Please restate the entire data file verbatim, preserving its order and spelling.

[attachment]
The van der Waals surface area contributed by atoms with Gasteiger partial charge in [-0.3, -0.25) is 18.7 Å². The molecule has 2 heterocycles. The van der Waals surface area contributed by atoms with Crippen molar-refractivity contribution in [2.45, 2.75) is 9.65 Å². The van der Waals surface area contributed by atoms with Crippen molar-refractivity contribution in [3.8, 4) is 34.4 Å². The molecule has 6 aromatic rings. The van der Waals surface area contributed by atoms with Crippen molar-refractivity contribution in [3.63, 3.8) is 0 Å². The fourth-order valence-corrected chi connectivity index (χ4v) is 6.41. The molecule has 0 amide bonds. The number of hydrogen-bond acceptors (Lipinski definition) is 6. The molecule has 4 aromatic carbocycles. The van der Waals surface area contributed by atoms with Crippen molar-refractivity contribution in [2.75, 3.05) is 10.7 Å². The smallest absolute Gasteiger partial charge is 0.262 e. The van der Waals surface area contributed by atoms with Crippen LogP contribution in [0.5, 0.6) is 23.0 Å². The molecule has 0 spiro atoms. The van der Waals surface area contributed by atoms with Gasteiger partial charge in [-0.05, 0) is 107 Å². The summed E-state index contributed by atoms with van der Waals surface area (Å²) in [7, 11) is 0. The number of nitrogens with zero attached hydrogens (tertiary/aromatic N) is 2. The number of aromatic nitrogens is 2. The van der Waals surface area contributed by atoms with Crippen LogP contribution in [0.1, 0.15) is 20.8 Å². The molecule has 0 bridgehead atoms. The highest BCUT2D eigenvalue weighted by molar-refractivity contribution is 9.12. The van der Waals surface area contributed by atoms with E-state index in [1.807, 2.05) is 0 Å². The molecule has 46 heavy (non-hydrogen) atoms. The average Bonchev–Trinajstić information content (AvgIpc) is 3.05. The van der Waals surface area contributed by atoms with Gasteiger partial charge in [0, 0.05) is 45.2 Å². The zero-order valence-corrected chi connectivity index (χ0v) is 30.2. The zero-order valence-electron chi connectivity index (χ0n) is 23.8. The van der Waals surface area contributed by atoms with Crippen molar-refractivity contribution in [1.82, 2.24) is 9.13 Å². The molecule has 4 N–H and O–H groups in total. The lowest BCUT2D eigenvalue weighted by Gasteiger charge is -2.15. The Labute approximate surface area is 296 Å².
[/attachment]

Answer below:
The van der Waals surface area contributed by atoms with Gasteiger partial charge in [-0.3, -0.25) is 18.7 Å². The molecule has 2 heterocycles. The van der Waals surface area contributed by atoms with Crippen molar-refractivity contribution in [2.45, 2.75) is 9.65 Å². The van der Waals surface area contributed by atoms with Crippen molar-refractivity contribution in [3.8, 4) is 34.4 Å². The molecule has 6 aromatic rings. The van der Waals surface area contributed by atoms with Crippen molar-refractivity contribution in [3.63, 3.8) is 0 Å². The fourth-order valence-corrected chi connectivity index (χ4v) is 6.41. The molecule has 0 amide bonds. The number of hydrogen-bond acceptors (Lipinski definition) is 6. The molecule has 4 aromatic carbocycles. The van der Waals surface area contributed by atoms with Crippen molar-refractivity contribution in [2.75, 3.05) is 10.7 Å². The smallest absolute Gasteiger partial charge is 0.262 e. The van der Waals surface area contributed by atoms with Crippen LogP contribution in [0.5, 0.6) is 23.0 Å². The molecule has 0 spiro atoms. The van der Waals surface area contributed by atoms with Gasteiger partial charge in [-0.05, 0) is 107 Å². The summed E-state index contributed by atoms with van der Waals surface area (Å²) in [7, 11) is 0. The number of nitrogens with zero attached hydrogens (tertiary/aromatic N) is 2. The number of aromatic nitrogens is 2. The van der Waals surface area contributed by atoms with Crippen LogP contribution in [0.1, 0.15) is 20.8 Å². The molecule has 0 bridgehead atoms. The highest BCUT2D eigenvalue weighted by molar-refractivity contribution is 9.12. The van der Waals surface area contributed by atoms with E-state index in [1.807, 2.05) is 0 Å². The molecule has 46 heavy (non-hydrogen) atoms. The average Bonchev–Trinajstić information content (AvgIpc) is 3.05. The van der Waals surface area contributed by atoms with Gasteiger partial charge in [0, 0.05) is 45.2 Å². The zero-order valence-corrected chi connectivity index (χ0v) is 30.2. The zero-order valence-electron chi connectivity index (χ0n) is 23.8. The van der Waals surface area contributed by atoms with Crippen molar-refractivity contribution in [1.82, 2.24) is 9.13 Å². The molecule has 4 N–H and O–H groups in total. The lowest BCUT2D eigenvalue weighted by Gasteiger charge is -2.15. The Labute approximate surface area is 296 Å².